Deadline Passes for Israel to Form Coalition Government

by ian

Ian Patrick, FISM News


After Israel’s latest election, the split in political factions and ideals increased as more seats were taken from Prime Minister Benjamin Netanyahu’s Likud party while multiple other parties gained seats in the Israeli parliament known as the Knesset. Yet, even with these deeper divisions, Netanyahu was tasked by President Reuven Rivlin with forming a coalition government in 28 days.

That timeline has just run out, and it seems Netanyahu was not able to form a government. According to Reuters, Netanyahu was unable to agree to terms with other right-leaning parties, some of which take more extreme positions than his Likud party.

Rivlin will now task another party leader with the goal, to see if he or she can form a representative government within a divided parliament. Under law, he has three days to make his decision, which includes the option to ask parliament to name a candidate.

Two of Netanyahu’s political rivals, Yair Lapid of the Yesh Atid party and Naftali Bennerr of the Yamina party, each asked the president on Wednesday for the chance to try to form a government.

There was no guarantee that a potential patchwork coalition of left-wing, centrist, and right-wing parties outside¬†Netanyahu‘s caretaker government could bridge their deep political differences and unseat him. Netanyahu and his opponents have both courted the support of parties representing Israel’s approximate 20% Arab minority, potentially giving them a say over a cabinet for the first time in decades.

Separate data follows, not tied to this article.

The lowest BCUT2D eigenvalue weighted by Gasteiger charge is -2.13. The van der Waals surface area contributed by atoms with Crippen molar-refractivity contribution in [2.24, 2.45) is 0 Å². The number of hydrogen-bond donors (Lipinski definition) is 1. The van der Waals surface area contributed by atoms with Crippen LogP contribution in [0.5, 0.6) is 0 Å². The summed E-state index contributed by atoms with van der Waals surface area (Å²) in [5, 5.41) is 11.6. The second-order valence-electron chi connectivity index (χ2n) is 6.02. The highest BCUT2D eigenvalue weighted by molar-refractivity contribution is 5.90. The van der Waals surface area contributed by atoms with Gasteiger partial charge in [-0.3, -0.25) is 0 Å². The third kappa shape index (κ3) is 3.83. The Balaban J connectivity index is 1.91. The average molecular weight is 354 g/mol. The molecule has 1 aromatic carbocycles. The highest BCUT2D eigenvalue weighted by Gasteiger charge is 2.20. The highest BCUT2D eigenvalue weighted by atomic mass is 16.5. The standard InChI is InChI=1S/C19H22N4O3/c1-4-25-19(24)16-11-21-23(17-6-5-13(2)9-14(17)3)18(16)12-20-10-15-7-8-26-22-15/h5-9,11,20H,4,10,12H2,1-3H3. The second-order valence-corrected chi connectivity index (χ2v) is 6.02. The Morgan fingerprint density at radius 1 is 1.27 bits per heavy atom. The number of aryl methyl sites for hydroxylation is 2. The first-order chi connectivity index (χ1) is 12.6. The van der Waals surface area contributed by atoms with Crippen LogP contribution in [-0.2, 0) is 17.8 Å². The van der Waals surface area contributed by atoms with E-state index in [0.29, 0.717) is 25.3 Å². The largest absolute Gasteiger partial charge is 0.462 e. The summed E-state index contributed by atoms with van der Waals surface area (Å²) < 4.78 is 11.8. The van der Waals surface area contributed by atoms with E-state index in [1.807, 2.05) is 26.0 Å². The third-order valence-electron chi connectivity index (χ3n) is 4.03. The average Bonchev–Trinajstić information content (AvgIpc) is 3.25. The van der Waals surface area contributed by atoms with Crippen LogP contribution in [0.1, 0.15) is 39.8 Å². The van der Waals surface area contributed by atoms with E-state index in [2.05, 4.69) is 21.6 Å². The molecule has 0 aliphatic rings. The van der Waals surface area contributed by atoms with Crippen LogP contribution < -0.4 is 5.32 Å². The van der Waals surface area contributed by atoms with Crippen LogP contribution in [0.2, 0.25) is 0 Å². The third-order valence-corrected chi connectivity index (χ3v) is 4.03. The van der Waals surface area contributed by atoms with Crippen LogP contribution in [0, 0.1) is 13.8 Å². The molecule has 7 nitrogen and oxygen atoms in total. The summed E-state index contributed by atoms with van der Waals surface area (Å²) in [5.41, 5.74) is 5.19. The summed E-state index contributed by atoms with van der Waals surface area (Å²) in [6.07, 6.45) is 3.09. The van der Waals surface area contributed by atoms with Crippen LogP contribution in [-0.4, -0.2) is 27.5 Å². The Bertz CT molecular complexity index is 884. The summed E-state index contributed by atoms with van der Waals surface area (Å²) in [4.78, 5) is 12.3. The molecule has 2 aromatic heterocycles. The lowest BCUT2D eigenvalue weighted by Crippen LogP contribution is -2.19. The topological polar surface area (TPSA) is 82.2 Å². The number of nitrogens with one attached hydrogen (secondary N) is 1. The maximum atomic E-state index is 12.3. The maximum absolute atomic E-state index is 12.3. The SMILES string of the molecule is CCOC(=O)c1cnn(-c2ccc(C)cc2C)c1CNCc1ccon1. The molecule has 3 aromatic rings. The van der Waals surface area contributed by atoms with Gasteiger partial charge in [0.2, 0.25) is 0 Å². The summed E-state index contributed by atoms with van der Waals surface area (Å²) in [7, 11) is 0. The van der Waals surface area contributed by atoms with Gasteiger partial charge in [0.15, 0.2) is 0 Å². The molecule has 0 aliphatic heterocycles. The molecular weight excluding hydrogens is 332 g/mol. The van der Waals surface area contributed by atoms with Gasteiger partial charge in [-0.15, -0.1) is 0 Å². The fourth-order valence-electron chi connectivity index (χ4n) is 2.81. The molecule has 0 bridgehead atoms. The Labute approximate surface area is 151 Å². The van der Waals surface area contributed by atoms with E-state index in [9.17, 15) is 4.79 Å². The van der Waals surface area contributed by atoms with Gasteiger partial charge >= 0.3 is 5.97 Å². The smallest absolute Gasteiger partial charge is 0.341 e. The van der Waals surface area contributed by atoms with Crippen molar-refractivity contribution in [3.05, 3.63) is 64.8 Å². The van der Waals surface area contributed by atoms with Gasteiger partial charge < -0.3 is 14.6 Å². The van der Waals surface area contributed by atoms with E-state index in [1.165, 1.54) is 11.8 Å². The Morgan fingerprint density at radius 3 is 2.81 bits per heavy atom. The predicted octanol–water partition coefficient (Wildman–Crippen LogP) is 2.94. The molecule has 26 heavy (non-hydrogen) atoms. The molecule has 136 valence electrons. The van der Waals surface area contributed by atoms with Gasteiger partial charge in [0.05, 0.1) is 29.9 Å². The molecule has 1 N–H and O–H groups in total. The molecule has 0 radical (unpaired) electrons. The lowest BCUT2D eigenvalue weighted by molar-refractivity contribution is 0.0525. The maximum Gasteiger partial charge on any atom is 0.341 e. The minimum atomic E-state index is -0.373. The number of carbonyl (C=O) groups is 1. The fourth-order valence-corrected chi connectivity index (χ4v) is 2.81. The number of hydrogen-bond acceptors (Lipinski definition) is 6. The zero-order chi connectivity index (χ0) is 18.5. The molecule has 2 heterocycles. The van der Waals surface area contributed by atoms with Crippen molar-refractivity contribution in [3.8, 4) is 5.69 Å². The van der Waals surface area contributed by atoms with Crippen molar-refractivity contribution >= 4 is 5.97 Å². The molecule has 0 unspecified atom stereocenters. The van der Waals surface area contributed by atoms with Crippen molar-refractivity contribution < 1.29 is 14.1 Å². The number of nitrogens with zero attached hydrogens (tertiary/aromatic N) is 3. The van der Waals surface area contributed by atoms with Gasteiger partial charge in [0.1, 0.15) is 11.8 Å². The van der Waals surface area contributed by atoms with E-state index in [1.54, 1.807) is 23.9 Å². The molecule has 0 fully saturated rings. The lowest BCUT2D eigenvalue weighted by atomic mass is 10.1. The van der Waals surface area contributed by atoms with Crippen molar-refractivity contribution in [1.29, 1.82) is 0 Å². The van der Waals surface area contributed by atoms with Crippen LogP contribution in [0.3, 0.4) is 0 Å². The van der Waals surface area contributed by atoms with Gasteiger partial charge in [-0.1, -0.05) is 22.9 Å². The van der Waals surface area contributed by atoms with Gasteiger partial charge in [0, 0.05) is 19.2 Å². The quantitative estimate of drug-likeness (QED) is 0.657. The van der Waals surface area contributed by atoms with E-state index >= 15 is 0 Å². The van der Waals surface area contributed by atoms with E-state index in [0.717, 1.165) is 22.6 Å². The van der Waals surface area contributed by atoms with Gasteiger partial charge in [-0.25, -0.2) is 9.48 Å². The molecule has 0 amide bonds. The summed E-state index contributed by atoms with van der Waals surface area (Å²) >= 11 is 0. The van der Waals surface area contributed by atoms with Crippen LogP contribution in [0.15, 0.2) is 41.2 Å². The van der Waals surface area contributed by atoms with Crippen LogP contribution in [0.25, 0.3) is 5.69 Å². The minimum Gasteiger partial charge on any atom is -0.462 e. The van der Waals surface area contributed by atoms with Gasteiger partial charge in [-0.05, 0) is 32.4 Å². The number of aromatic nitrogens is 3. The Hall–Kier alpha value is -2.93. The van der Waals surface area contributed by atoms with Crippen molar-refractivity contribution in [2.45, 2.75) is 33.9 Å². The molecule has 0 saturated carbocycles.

Much of the impasse results from¬†Netanyahu‘s legal troubles, as some prospective allies have pledged not to serve under a prime minister who is on trial.

Netanyahu himself has reportedly blamed Yamina’s Bennett for the failure in government formation. His Likud party said in a tweet:

Due to Bennett’s refusal to commit to a right-wing government, which would certainly have led to the formation of a government with the addition of other Knesset members, Prime Minister Netanyahu has now returned the mandate to the president.

The president is set to meet with Lapid and Bennett, and the Likud party has asked that the meeting be broadcast for all to see.

Failure to break the deadlock would lead to a new election, which many in Israel are expecting. According to information from The Israel Democracy Institute, less than one-fifth of Israeli citizens are “satisfied with the election results” and 70% of the Israeli people believe that a fifth election will be held.